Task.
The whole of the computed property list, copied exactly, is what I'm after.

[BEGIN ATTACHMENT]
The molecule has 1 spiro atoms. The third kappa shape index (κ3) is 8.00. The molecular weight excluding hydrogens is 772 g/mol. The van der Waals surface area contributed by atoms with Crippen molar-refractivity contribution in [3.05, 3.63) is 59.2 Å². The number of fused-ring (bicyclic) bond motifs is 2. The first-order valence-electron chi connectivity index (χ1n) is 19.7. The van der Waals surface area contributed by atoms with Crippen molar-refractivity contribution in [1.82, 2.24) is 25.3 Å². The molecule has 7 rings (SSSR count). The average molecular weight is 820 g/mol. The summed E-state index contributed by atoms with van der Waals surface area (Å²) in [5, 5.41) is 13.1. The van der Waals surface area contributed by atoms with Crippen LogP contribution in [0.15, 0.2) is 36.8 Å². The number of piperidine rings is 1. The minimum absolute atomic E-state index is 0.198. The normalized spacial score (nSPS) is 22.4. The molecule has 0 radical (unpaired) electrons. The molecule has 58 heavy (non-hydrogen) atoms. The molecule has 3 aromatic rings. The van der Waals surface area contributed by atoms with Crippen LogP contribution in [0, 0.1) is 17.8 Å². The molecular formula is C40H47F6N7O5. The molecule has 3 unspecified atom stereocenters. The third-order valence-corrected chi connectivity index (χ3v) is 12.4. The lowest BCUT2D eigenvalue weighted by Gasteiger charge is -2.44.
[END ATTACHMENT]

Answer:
The molecule has 1 spiro atoms. The third kappa shape index (κ3) is 8.00. The molecular weight excluding hydrogens is 772 g/mol. The van der Waals surface area contributed by atoms with Crippen molar-refractivity contribution in [3.05, 3.63) is 59.2 Å². The number of fused-ring (bicyclic) bond motifs is 2. The first-order valence-electron chi connectivity index (χ1n) is 19.7. The van der Waals surface area contributed by atoms with Crippen molar-refractivity contribution in [1.82, 2.24) is 25.3 Å². The molecule has 7 rings (SSSR count). The average molecular weight is 820 g/mol. The summed E-state index contributed by atoms with van der Waals surface area (Å²) in [5, 5.41) is 13.1. The van der Waals surface area contributed by atoms with Crippen LogP contribution in [0.15, 0.2) is 36.8 Å². The number of piperidine rings is 1. The minimum absolute atomic E-state index is 0.198. The normalized spacial score (nSPS) is 22.4. The molecule has 0 radical (unpaired) electrons. The molecule has 58 heavy (non-hydrogen) atoms. The molecule has 3 aromatic rings. The van der Waals surface area contributed by atoms with Crippen LogP contribution in [0, 0.1) is 17.8 Å². The molecular formula is C40H47F6N7O5. The molecule has 3 unspecified atom stereocenters. The third-order valence-corrected chi connectivity index (χ3v) is 12.4. The lowest BCUT2D eigenvalue weighted by Gasteiger charge is -2.44.